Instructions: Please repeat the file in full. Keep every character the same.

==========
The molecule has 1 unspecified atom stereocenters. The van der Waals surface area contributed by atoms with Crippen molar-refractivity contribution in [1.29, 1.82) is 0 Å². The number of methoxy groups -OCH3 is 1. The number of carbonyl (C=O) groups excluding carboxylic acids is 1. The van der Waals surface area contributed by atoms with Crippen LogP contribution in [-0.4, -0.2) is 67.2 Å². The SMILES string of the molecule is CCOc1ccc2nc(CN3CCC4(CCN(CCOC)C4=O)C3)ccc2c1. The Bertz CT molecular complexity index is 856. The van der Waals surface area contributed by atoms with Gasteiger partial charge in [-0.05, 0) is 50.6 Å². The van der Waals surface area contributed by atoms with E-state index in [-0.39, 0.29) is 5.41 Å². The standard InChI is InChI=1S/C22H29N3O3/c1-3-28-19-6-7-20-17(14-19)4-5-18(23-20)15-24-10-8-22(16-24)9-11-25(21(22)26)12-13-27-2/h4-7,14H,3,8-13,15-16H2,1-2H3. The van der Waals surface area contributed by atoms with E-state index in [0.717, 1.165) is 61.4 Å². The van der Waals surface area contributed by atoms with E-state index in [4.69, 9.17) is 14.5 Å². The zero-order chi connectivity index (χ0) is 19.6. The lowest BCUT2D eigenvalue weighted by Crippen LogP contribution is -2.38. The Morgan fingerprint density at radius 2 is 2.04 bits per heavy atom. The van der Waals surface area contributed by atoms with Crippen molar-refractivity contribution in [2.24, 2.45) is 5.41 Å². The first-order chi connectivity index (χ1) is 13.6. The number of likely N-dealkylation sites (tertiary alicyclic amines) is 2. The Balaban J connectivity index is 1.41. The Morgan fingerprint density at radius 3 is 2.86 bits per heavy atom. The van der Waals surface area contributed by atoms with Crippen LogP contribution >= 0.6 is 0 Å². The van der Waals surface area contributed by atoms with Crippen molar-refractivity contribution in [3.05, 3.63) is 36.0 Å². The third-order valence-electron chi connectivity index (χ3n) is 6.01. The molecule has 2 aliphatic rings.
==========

The molecule has 1 unspecified atom stereocenters. The van der Waals surface area contributed by atoms with Crippen molar-refractivity contribution in [1.29, 1.82) is 0 Å². The number of methoxy groups -OCH3 is 1. The number of carbonyl (C=O) groups excluding carboxylic acids is 1. The van der Waals surface area contributed by atoms with Crippen LogP contribution in [-0.4, -0.2) is 67.2 Å². The SMILES string of the molecule is CCOc1ccc2nc(CN3CCC4(CCN(CCOC)C4=O)C3)ccc2c1. The Bertz CT molecular complexity index is 856. The van der Waals surface area contributed by atoms with Gasteiger partial charge in [-0.05, 0) is 50.6 Å². The van der Waals surface area contributed by atoms with E-state index in [-0.39, 0.29) is 5.41 Å². The standard InChI is InChI=1S/C22H29N3O3/c1-3-28-19-6-7-20-17(14-19)4-5-18(23-20)15-24-10-8-22(16-24)9-11-25(21(22)26)12-13-27-2/h4-7,14H,3,8-13,15-16H2,1-2H3. The van der Waals surface area contributed by atoms with E-state index in [0.717, 1.165) is 61.4 Å². The van der Waals surface area contributed by atoms with E-state index in [4.69, 9.17) is 14.5 Å². The zero-order chi connectivity index (χ0) is 19.6. The lowest BCUT2D eigenvalue weighted by Crippen LogP contribution is -2.38. The Morgan fingerprint density at radius 2 is 2.04 bits per heavy atom. The van der Waals surface area contributed by atoms with Crippen molar-refractivity contribution in [2.24, 2.45) is 5.41 Å². The first-order chi connectivity index (χ1) is 13.6. The number of likely N-dealkylation sites (tertiary alicyclic amines) is 2. The Balaban J connectivity index is 1.41. The Morgan fingerprint density at radius 3 is 2.86 bits per heavy atom. The van der Waals surface area contributed by atoms with Crippen LogP contribution >= 0.6 is 0 Å². The van der Waals surface area contributed by atoms with Crippen molar-refractivity contribution in [3.05, 3.63) is 36.0 Å². The third-order valence-electron chi connectivity index (χ3n) is 6.01. The molecule has 2 aliphatic rings.